While it's still warm here I've been thinking about Parts of a Flower work. We love flower arranging and to be real it's something we do almost daily. I love having flowers in the house and even if it's flowers (or blossoms, branches or leaves) from our own garden. Flowers are a constant although it's not often we cut them up and have a look inside. It's time we expanded our vocabulary and knowledge of the anatomy of a flower. I've found some inspiration in the materials above but first - time to pick some flowers! 1. Learning Resources -... Read more →

Our summer school holidays are slowly coming to an end and it's time for us to think about going back to school. In our home this means going over some of the basics just to feel like the kids haven't forgotten anything over the break. Otis has been doing lots of language work, lots of reading and writing. Our movable alphabet, sandpaper letters and sand tray have along with books from the library become essential in our at home learning. I've mentioned previously that there are many options to the traditional Montessori Sandpaper Letters. Pictured here are the Lakeshore Lowercase... Read more →

The Moveable Alphabet has provided us with many moments of joyful learning. Learning where the child realises they can do something for the first time - such as writing their first word or forming their first sentence. The Moveable Alphabet can be used for the child to write words and to copy words. Otis loves to write all the names he knows. However what I am finding now is a real gift - the Moveable Alphabet provides my four year old the opportunity to create his first pieces of expressive writing. While he is doing lots of work to develop... Read more →

OK, this is a really easy one. Ready? Do you have a magnifying glass? Good! Go and get it and put it in a basket with a few interesting things. Got it? Perhaps in a basket (or a tray) with some fabric scraps, wool, cotton or silk. Perhaps in a basket with some shells, flowers from the garden or leaves or seedpods. Perhaps in a basket with a few vegetables or herbs. The more interesting and attractive to the child the better! A young child such as a toddler might need some help, perhaps a demonstration on how to hold... Read more →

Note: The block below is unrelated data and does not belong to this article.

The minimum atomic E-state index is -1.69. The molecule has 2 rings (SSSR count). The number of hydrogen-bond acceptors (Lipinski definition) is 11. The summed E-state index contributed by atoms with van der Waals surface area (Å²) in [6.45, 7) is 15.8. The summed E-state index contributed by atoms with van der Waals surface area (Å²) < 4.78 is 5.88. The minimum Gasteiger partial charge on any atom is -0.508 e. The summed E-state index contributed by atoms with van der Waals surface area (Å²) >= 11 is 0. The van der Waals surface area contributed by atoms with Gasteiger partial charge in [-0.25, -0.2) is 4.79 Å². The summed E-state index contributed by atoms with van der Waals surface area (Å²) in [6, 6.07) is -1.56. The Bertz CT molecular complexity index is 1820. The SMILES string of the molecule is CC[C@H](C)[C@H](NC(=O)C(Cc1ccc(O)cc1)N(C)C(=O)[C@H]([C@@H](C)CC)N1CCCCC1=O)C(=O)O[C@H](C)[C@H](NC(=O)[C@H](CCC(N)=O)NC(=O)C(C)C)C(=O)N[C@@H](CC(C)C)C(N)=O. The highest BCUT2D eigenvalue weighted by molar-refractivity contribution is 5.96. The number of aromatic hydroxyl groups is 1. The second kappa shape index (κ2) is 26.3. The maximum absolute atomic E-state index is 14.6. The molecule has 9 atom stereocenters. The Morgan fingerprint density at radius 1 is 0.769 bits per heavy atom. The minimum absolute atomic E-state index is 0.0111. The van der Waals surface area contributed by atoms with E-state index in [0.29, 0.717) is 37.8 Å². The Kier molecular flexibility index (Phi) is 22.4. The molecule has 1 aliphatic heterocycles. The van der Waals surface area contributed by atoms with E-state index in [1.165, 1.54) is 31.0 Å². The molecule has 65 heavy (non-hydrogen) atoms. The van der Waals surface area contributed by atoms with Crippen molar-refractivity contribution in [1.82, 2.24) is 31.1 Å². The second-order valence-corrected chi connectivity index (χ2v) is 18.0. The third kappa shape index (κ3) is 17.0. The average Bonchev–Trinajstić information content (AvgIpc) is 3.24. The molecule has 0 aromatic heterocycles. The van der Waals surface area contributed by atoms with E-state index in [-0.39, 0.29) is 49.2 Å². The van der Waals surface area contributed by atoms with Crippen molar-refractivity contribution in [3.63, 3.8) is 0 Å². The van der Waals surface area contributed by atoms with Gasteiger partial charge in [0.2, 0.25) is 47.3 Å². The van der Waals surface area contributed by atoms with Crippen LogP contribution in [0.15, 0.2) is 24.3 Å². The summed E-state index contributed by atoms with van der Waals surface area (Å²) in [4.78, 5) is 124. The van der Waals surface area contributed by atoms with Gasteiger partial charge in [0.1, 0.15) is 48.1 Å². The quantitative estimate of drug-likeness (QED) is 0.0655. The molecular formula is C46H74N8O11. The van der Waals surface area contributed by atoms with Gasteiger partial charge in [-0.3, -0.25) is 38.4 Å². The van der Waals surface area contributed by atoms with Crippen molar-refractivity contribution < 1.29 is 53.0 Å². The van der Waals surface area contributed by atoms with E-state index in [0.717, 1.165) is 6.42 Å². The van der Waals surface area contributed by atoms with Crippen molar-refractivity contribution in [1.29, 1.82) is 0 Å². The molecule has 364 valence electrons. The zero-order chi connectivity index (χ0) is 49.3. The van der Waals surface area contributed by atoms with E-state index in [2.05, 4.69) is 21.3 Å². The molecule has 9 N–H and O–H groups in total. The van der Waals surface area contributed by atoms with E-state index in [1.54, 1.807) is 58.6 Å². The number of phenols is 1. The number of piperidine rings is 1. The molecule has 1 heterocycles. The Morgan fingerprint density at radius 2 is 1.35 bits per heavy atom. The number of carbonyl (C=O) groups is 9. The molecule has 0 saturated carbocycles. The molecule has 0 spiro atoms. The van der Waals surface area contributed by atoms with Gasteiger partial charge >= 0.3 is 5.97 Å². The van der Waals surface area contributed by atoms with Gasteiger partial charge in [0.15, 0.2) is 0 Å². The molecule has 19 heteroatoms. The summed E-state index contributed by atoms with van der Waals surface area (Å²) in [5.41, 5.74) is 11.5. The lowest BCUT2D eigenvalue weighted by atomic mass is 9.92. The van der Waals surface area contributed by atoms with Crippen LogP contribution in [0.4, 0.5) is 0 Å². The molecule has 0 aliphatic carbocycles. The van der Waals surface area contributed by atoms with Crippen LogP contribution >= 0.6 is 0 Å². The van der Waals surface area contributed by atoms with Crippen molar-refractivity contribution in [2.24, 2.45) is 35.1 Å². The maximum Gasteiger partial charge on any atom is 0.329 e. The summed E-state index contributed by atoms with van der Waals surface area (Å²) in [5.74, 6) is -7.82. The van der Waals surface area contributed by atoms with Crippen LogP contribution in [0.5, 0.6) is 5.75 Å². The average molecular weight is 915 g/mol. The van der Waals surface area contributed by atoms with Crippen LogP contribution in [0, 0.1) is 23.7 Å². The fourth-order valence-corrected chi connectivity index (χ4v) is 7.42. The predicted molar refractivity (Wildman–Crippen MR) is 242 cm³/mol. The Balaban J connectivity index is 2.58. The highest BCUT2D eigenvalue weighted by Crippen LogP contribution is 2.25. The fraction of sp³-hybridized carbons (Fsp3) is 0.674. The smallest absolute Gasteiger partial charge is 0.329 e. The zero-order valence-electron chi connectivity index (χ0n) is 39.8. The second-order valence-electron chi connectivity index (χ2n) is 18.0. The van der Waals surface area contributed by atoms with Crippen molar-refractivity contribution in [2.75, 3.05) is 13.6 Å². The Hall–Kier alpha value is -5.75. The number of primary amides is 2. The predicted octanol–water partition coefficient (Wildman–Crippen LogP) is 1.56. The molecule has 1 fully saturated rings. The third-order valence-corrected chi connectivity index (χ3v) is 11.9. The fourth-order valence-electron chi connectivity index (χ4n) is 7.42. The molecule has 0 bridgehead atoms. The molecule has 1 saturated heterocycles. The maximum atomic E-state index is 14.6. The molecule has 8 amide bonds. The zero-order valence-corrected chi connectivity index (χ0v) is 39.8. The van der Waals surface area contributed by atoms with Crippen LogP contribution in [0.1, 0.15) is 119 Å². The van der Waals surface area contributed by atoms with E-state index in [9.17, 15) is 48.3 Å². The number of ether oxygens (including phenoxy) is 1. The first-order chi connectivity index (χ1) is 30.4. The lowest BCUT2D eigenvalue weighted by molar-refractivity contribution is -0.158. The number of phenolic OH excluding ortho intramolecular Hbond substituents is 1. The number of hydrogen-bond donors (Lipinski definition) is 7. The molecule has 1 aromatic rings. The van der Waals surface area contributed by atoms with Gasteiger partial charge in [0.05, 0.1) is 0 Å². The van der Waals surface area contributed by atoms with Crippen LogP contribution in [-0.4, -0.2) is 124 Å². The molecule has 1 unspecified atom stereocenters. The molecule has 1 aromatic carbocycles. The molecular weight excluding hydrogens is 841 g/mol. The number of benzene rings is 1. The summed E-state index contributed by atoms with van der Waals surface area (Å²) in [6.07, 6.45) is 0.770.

Introducing tongs to a child as young as eighteen months is a great way to build hand strength, develop fine (finger, hand) and gross motor (arm, shoulder) skills, build coordination and provide an opportunity to cross the midline. Using tongs with transfer work allows the child through repitition to develop focus and concentration! All of these tongs (pictured above) are from Amazon or Montessori Services. Although I recommend having a look if you are near a kitchen specialty store - often it's easier to get a feel for the tongs in person. Searching mini tongs, sugar tongs, ice tongs or... Read more →

Have you tried marbling? This was our very first time. I really had no idea how it worked or if it would be ok for Otis to do. Supervision is required (I filled and emptied the water in the tray) but this was a fantastic experience. It's not at all messy, it's all contained and it was great to experiment with. I love the hands on experience with colour! The boys are now on school holidays and this is one of the activities I had ready for them. This turned out to be perfect for both of them. While the... Read more →

Our Christmas preparations so far have been extremely modest. Over the weekend we made some decorations which is a real tradition for us. Salt dough ornaments are a favourite because they are so easy and I love their simplicity. We are aiming for a modest and simple Christmas. I have the boys' presents organised (should I build Otis' eco house or give it to him in the box?), their Christmas pyjamas are ready to go and I will probably only pick up one or two more things. Over the upcoming weeks we will continue to make a few more ornaments... Read more →

What is the greatest risk; children using knives or children not using knives? Does the risk lie in teaching a child the skills required to use a knife or is the risk in not allowing a child to use a knife and denying them important life skills? As a Montessori parent my children started using knives as toddlers. They started with a butter knife (or other dull round tipped knife and also vegetable choppers) to cut something soft like a banana. As the child gets older the knife gets sharper and the food gets harder or more difficult to cut.... Read more →